Why Outlook and iTunes are required for wired (USB) sync with iPhone

First, the facts:

1. CompanionLink can sync wired or wireless with the iPhone.

2. Wired sync uses Outlook and iTunes as intermediaries (working behind the scenes).

We get many people asking why Outlook and iTunes are required to do a USB sync between their CRM/PIM to their iPhone.  Here’s why.

Apple only allows developers to sync data with the iPhone via its iTunes application.  Everything must go through iTunes when doing a USB sync.  Since iTunes natively syncs with Outlook, we’ve developed the missing link: the exchange of data between your CRM/PIM and Outlook.

So essentially, this is how wired (USB) sync with iPhone works:
CRM/PIM <> Outlook <> iTunes <> iPhone

BlackBerry Storm buyer's remorse?

This Engadget post references some less-than-scientific reports that claim many (as much as 50%) of the Storm devices are being returned. We can’t confirm this figure, and I doubt RIM will do so.

However, these previous Storm users are most likely migrating to other smartphones – Apple iPhone, BlackBerry Bold, Windows Mobile, Palm OS,  or the new Android-based G1.

Rest assured your sync needs are covered with CompanionLink, which will sync with any and all of these platforms.

Slowing smartphone sales in 2009?

Gartner Group, a leading market research firm, said the growth in sales of smartphones slowed to 11.5% in Q3/2008.  This marks the weakest growth they’ve seen since Garnter started tracking sales in the mobile sector.

RIM, makers of the BlackBerry, lowered their 3Q earnings forecast due to “shifts in product-launch dates” — in other words, the later-than-expected releases of the BlackBerry Bold and Storm.  However, they claim that initial sales of the BlackBerry Storm has set records.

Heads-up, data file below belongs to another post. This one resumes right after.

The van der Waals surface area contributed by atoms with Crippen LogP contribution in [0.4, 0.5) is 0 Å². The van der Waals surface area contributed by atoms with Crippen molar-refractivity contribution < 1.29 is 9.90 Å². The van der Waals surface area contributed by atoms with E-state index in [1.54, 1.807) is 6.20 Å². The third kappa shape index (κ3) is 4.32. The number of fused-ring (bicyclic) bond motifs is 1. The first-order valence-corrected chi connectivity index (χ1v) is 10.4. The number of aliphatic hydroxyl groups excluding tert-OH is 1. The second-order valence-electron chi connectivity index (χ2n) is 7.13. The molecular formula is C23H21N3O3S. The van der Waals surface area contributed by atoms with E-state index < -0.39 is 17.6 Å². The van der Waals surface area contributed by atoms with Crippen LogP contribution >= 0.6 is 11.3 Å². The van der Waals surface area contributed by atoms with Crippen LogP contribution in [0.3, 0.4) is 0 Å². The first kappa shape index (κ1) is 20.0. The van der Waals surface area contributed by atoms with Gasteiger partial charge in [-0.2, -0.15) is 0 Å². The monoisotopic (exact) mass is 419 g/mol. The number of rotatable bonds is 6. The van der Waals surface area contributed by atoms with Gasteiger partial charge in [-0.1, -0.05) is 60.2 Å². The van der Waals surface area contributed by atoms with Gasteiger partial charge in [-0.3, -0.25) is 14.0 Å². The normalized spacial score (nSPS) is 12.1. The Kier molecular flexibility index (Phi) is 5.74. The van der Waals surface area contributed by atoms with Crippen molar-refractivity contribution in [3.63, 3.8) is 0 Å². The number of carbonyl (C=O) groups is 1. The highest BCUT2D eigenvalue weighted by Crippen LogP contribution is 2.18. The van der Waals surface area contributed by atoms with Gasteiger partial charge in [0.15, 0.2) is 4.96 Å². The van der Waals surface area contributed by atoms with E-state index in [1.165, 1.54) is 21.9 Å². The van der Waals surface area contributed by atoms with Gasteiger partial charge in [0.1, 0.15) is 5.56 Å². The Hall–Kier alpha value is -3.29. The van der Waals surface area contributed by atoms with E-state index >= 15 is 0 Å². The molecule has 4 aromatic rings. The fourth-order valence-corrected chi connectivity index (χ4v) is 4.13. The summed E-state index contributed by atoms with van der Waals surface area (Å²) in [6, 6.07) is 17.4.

The data can get confusing and contradictory at times. Only time will tell.

Here’s the big question: will sales of “smartphones” continue to eat away at the sales of regular (good old) “cell phones?”  More people are choosing to buy smartphones over regular phones that don’t offer email and web browsing capabilities.  Will this trend hold up in 2009 and our uncertain economic times?

The fall of Entellium CRM

The December 2008 issue of CRM Magazine tells us what went wrong with Entellium, an upcoming CRM platform.  Amidst corporate fraud and mismanagement, customers using Entellium’s services are in quite a pickle: how do they get their data off of Entellium’s servers, and how much time do they have to migrate to a new CRM platform if/when Entellium goes dark?

To that, I’ll add: is Entellium even telling their customers what the future for the platform holds?

Extra! Extra! Read all about it here.

Needless to say, the reputation and corporate governance practices of a company should play an enormous role in the buy process for customers in the market for a CRM solution.  The reputation for web-based CRM systems (like Entellium Rave) are even more critical because all your data is hosted by them.  If they go dark, so does your data.

Takeaway question: if your CRM provider went out of business tomorrow, what are your contingency plans for your customer data?  Having a plan never hurts.

iPhone continues push into the business community

Small businesses are increasingly switching to the iPhone from other types of devices like BlackBerry, Palm and Windows Mobile.  While larger organizations have a harder time (understandably) switching infrastructure, smaller companies are making the move to add the iPhone to their business arsenal.

Here’s a link to the entire article: Businesses warming up to the iPhone

CompanionLink users don’t have to worry about whether or not they can sync if they switch to the iPhone.  CompanionLink offers complete two-way sync with the iPhone (both wired and wireless).